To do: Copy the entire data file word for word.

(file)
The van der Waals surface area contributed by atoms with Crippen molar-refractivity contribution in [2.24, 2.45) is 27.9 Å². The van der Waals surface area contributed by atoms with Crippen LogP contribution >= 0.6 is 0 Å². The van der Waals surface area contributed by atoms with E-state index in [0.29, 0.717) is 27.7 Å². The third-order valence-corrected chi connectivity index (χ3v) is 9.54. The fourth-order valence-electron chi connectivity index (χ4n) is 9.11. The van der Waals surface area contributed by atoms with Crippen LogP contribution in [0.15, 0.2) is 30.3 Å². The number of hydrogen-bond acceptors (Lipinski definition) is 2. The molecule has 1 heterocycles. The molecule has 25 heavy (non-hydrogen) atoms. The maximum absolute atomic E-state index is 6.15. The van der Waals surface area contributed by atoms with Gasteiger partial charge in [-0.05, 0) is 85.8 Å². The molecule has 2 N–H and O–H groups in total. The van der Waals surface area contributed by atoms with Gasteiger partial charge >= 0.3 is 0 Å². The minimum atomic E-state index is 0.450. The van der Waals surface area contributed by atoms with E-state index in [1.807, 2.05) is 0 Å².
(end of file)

The van der Waals surface area contributed by atoms with Crippen molar-refractivity contribution in [2.24, 2.45) is 27.9 Å². The van der Waals surface area contributed by atoms with Crippen LogP contribution >= 0.6 is 0 Å². The van der Waals surface area contributed by atoms with E-state index in [0.29, 0.717) is 27.7 Å². The third-order valence-corrected chi connectivity index (χ3v) is 9.54. The fourth-order valence-electron chi connectivity index (χ4n) is 9.11. The van der Waals surface area contributed by atoms with Crippen LogP contribution in [0.15, 0.2) is 30.3 Å². The number of hydrogen-bond acceptors (Lipinski definition) is 2. The molecule has 1 heterocycles. The molecule has 25 heavy (non-hydrogen) atoms. The maximum absolute atomic E-state index is 6.15. The van der Waals surface area contributed by atoms with Gasteiger partial charge in [-0.05, 0) is 85.8 Å². The molecule has 2 N–H and O–H groups in total. The van der Waals surface area contributed by atoms with Gasteiger partial charge >= 0.3 is 0 Å². The minimum atomic E-state index is 0.450. The van der Waals surface area contributed by atoms with E-state index in [1.807, 2.05) is 0 Å².